Russia goes ahead with reform despite Duma delay
The Russian government has decided to go ahead with plans to reform the power sector without backing from the state Duma, which wants to delay legislation until later in the year.
The government is under pressure to lay down the legislation before year-end and the fact that the Duma has postponed its input until autumn might delay the construction of new projects. The Duma has made clear its intentions to create a working group, including government officials, the Duma and the Federation Council, to prepare bills for the next session.
UES and E.ON have signed a feasibility study for the joint construction of a 450 MW gas-powered generation plant at the existing Shchyokinskaya GRES, a 620 MW plant in the Tula Region.
RWE cashes in on Slovak utility sale
RWE Plus has purchased a 49 per cent stake in Slovak state utility, Vychodoslovenska Energetika (VSE) for a sum estimated to be $128.5m.
The deal was signed on May 22. VSE supplies 4.6 TWh of electricity a year to its 600 000 strong customer base, which equates to 22 per cent of the market. E.ON, RWE’s German rival, has also acquired a 49 per cent share of state utility Zapodoslovenska Energetika (ZSE). The deal was struck on the same day as RWE and is reported to be worth around €330m ($326m).
Elsewhere in the country, Electricité de France has acquired a 49 per cent stake, bringing its overall control to 51 per cent, in state distributor Stredoslovenska Energetika for $156.2m. All three deals are part of deregulation plans.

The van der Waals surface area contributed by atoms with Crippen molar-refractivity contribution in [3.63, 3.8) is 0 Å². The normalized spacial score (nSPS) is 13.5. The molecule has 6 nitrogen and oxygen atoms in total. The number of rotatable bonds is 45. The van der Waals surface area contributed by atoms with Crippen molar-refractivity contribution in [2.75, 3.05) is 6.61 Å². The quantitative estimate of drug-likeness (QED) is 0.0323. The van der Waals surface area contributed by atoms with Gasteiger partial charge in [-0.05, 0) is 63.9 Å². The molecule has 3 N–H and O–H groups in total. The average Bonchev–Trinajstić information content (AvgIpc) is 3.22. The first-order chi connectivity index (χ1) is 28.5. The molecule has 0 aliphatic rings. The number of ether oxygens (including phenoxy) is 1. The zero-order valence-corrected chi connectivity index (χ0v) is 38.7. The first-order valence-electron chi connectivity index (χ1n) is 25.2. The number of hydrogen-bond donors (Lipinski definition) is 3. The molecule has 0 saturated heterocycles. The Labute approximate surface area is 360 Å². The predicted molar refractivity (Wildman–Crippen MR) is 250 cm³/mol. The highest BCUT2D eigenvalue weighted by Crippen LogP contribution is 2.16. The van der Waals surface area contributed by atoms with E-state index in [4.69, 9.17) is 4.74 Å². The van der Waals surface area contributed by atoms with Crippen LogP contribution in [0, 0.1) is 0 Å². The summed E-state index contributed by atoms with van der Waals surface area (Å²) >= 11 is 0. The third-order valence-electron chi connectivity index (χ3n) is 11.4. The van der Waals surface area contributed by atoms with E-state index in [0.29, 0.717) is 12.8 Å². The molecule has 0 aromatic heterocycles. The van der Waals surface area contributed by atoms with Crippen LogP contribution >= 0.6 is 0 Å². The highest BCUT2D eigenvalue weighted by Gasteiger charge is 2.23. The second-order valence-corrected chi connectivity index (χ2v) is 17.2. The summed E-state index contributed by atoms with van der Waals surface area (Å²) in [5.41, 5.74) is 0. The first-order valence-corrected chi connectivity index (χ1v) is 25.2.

Enel seeks Romanian joint venture projects
Enel is looking to tap the Romanian market with a $400m joint venture bid for five projects to complete eight power plants owned by Romania’s second largest energy producer, Hidroelectrica.
The combined power capacity of the projects is an estimated 300 MW, and they are to be situated on the Olt, Strei and Siret rivers. Romania launched a 21-project list last year, which targeted the majority of its 36 unfinished power plants in a bid to attract private investments totalling $1.3bn.
Interested parties include Electricité de France, Union Fenosa, RWE and Japan’s Itochu, Toshiba and Kansai. The unfinished plants were built in the 1980s, but were never completed due to lack of funds.
Lithuania pinpoints closure date
The Lithuanian state has decided on a date to close down the world’s largest nuclear power plant after receiving guarantees from the European Union to share decommissioning costs.
The Ignalina power plant was constructed to the same design as the Chernobyl power station, site of the world’s worst nuclear disaster. The plant has no safety measures to contain radiation in case of a similar accident.
In 1999, the country decided to close the first block of the plant by 2005, and the decision was ratified by parliament in 2000. The government has now agreed to EU demands that the second block be shut down by 2009.
Energy experts in the country believe the cost of the shutdown could run up to $8bn over 20 years.
BVI studies South African plant
Black & Veatch International (BVI), a subsidiary of Black and Veatch, has been selected by the Rainbow Millennium Power Company (RMPC) to write a feasibility study for the first greenfield power station in KwaZulu-Natal, South Africa.
The 240 MW coal-fired plant will use discard coal as fuel. It will be able to sell surplus emission reduction units in accordance with the Kyoto Protocol. Upon completion the plant will be connected to the